BBC iPlayer app coming to Apple TV ‘in coming months’

30 Oct 2015 | Author: | No comments yet »

Apple TV asks developers to take apps to the big screen.

Apple’s loyal army of software developers is joining the tech giant in its bid to conquer the living room with a new version of Apple TV, creating apps for the big screen that they hope will attract users and unlock a rich source of revenue. If you didn’t buy into the new Apple TV enough to actually buy into it, good news: starting tomorrow, you can walk into an actual store and hand human beings money in return for Apple’s promised Future Of Television.

On Thursday I came to grips with the new touchpad remote and chatting to Siri, but for many people the most exciting thing about the fourth-generation Apple TV is the appearance of the App Store. The Apple TV has the potential to be a lot more than a set-top box: Its new tvOS operating system, like that of the iPhone’s iOS, will serve as a platform for hundreds of apps. Although developers have already been able to make apps for smart TV rivals, Apple’s vast base of developers will set the device apart, analysts say. And developers say they relish the opportunity to reach users in a more intimate setting. “It’s a phenomenal opportunity to fit into people’s lives when they are comfortably sitting on their sofa,” said Madefire CEO Ben Wolstenholme, whose app features vivid digital books. A bigger selling point for many is the slick new remote control, which Apple Chief Executive Tim Cook hailed as “revolutionary.” It does a pretty good job acting on Siri voice commands like “Show ’80s romantic comedies,” writes Geoffrey Fowler of the Wall Street Journal.

In another bonus, the new remote has a touchpad like a MacBook, eliminating the need for a bulky monstrosity that carries dozens of buttons and arrow keys. Most of them are flotsam and jetsam at this point but it shouldn’t take developers long to get onboard now that they no longer need to jump through so many hoops. Yet the TV, which starts at $149, has some advantages over other devices: People are accustomed to spending money on entertainment, and they will be engaged for longer, said Danielle Levitas, a senior vice president at research firm App Annie. Nevertheless, users will frequently still have to use this fancy remote to hunt and peck, one letter at a time, through an on-screen keyboard to find movies. “It’s excruciating,” gripes Yahoo’s David Pogue, blasting an “absurdly designed layout” for the on-screen keyboard that puts all 26 letters of the alphabet on a single line. Elsewhere, some reviewers were disappointed that the Siri commands only worked with a few key apps, and that its handy search capabilities aren’t available for YouTube or broadcast channels like NBC, CBS, ABC and PBS.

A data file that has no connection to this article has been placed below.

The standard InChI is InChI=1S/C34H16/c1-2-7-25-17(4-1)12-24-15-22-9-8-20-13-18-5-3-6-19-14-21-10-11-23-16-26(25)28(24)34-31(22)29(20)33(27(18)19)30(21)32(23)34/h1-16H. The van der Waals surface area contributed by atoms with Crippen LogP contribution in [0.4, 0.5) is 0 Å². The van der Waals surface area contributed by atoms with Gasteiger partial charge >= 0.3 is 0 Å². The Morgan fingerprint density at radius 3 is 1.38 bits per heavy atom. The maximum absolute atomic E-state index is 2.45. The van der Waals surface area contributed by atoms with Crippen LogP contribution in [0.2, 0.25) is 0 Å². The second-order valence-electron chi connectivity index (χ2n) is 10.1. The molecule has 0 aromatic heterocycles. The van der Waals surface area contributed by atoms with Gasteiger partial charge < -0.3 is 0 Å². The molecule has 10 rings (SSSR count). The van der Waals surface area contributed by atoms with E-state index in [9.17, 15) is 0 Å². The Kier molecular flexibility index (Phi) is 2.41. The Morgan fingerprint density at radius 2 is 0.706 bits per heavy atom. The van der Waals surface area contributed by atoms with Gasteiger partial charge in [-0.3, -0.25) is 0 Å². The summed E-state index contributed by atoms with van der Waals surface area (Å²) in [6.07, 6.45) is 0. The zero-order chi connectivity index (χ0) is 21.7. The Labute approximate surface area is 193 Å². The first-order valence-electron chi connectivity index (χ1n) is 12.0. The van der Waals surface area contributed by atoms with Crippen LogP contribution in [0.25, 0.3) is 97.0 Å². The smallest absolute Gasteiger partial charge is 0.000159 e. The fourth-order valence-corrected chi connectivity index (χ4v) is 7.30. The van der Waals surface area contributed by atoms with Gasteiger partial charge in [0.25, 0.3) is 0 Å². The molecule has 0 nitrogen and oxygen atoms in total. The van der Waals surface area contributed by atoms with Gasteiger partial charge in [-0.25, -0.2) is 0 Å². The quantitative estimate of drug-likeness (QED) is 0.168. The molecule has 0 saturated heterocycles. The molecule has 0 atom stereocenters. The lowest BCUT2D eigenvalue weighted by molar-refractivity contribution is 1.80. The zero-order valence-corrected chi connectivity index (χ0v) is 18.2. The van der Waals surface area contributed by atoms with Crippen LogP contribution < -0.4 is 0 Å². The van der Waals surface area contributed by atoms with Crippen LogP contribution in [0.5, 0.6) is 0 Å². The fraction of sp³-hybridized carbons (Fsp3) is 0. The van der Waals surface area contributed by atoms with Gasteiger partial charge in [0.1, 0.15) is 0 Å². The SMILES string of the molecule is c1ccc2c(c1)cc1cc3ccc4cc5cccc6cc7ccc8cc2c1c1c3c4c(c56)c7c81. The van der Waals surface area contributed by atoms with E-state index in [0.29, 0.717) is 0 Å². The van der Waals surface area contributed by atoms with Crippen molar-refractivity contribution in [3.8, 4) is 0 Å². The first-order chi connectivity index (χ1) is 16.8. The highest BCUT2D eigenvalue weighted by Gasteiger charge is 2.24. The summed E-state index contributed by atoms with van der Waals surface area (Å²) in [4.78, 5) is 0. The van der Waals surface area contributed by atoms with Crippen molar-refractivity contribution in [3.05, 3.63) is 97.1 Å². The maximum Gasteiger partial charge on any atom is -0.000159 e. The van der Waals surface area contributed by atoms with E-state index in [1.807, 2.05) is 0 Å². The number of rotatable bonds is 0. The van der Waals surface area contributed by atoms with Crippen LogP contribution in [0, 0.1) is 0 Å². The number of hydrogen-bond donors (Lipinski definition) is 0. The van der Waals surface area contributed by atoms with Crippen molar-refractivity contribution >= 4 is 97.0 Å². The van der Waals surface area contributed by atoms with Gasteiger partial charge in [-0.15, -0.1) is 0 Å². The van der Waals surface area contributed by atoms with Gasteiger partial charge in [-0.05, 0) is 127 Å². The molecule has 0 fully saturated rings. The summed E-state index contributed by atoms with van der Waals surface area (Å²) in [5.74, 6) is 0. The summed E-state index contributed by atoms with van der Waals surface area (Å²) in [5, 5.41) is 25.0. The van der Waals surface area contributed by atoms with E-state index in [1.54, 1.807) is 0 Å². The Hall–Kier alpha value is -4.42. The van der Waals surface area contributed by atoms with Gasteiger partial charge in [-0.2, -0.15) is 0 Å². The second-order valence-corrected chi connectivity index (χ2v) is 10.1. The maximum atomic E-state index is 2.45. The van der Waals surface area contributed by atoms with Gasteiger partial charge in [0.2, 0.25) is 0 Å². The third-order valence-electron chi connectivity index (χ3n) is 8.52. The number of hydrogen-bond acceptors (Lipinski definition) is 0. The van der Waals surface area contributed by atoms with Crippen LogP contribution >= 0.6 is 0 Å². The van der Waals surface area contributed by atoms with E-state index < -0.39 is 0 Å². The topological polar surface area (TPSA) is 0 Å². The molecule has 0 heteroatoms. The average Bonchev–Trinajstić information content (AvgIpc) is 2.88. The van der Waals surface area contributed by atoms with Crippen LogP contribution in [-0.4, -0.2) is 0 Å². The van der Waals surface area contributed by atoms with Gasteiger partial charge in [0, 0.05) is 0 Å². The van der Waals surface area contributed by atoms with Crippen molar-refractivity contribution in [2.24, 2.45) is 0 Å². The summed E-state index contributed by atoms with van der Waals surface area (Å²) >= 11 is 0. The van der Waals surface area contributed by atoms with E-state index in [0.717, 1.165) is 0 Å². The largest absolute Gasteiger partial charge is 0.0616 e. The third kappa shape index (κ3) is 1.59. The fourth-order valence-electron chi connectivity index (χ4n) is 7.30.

For now Apple TV owners have a few apps to choose from – mostly streaming services and games but also a handful of “experience” apps like Airbnb for browsing rentals, Kitchen Stories for cooking tips, Craftsy for tutorials and Zova for exercise – alluding to the Apple TV’s potential as a Wii-style family device. That’s particularly unfortunate, according to Yahoo’s Pogue, as Amazon’s video service “is looking like it’s going to be the new Netflix, now that Netflix is de-emphasizing movie acquisition.” It will be interesting to see whether, like iOS, some apps are only available in the US – a quick look at the US store already reveals games which aren’t available in Australia.